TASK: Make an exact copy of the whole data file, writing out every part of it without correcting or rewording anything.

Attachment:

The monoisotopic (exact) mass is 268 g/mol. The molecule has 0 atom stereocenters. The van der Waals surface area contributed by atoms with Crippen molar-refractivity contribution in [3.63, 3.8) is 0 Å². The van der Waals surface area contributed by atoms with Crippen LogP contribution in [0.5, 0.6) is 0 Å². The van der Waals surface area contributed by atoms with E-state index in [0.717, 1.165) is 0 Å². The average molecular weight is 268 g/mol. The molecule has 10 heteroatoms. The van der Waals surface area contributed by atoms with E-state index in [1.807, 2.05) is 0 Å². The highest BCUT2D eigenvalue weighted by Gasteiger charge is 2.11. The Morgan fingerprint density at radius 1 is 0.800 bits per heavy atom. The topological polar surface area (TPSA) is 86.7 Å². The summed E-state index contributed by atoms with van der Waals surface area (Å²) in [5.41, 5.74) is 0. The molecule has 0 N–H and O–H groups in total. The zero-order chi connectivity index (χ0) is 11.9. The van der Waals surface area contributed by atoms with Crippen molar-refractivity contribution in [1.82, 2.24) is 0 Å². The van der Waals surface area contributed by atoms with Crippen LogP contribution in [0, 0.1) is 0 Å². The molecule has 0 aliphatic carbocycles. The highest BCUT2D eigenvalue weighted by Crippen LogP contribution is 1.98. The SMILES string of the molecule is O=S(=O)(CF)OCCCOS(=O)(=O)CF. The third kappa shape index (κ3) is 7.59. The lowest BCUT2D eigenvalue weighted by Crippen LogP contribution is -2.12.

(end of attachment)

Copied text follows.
The monoisotopic (exact) mass is 268 g/mol. The molecule has 0 atom stereocenters. The van der Waals surface area contributed by atoms with Crippen molar-refractivity contribution in [3.63, 3.8) is 0 Å². The van der Waals surface area contributed by atoms with Crippen LogP contribution in [0.5, 0.6) is 0 Å². The van der Waals surface area contributed by atoms with E-state index in [0.717, 1.165) is 0 Å². The average molecular weight is 268 g/mol. The molecule has 10 heteroatoms. The van der Waals surface area contributed by atoms with E-state index in [1.807, 2.05) is 0 Å². The highest BCUT2D eigenvalue weighted by Gasteiger charge is 2.11. The Morgan fingerprint density at radius 1 is 0.800 bits per heavy atom. The topological polar surface area (TPSA) is 86.7 Å². The summed E-state index contributed by atoms with van der Waals surface area (Å²) in [5.41, 5.74) is 0. The molecule has 0 N–H and O–H groups in total. The zero-order chi connectivity index (χ0) is 11.9. The van der Waals surface area contributed by atoms with Crippen molar-refractivity contribution in [1.82, 2.24) is 0 Å². The van der Waals surface area contributed by atoms with Crippen LogP contribution in [0, 0.1) is 0 Å². The molecule has 0 aliphatic carbocycles. The highest BCUT2D eigenvalue weighted by Crippen LogP contribution is 1.98. The SMILES string of the molecule is O=S(=O)(CF)OCCCOS(=O)(=O)CF. The third kappa shape index (κ3) is 7.59. The lowest BCUT2D eigenvalue weighted by Crippen LogP contribution is -2.12.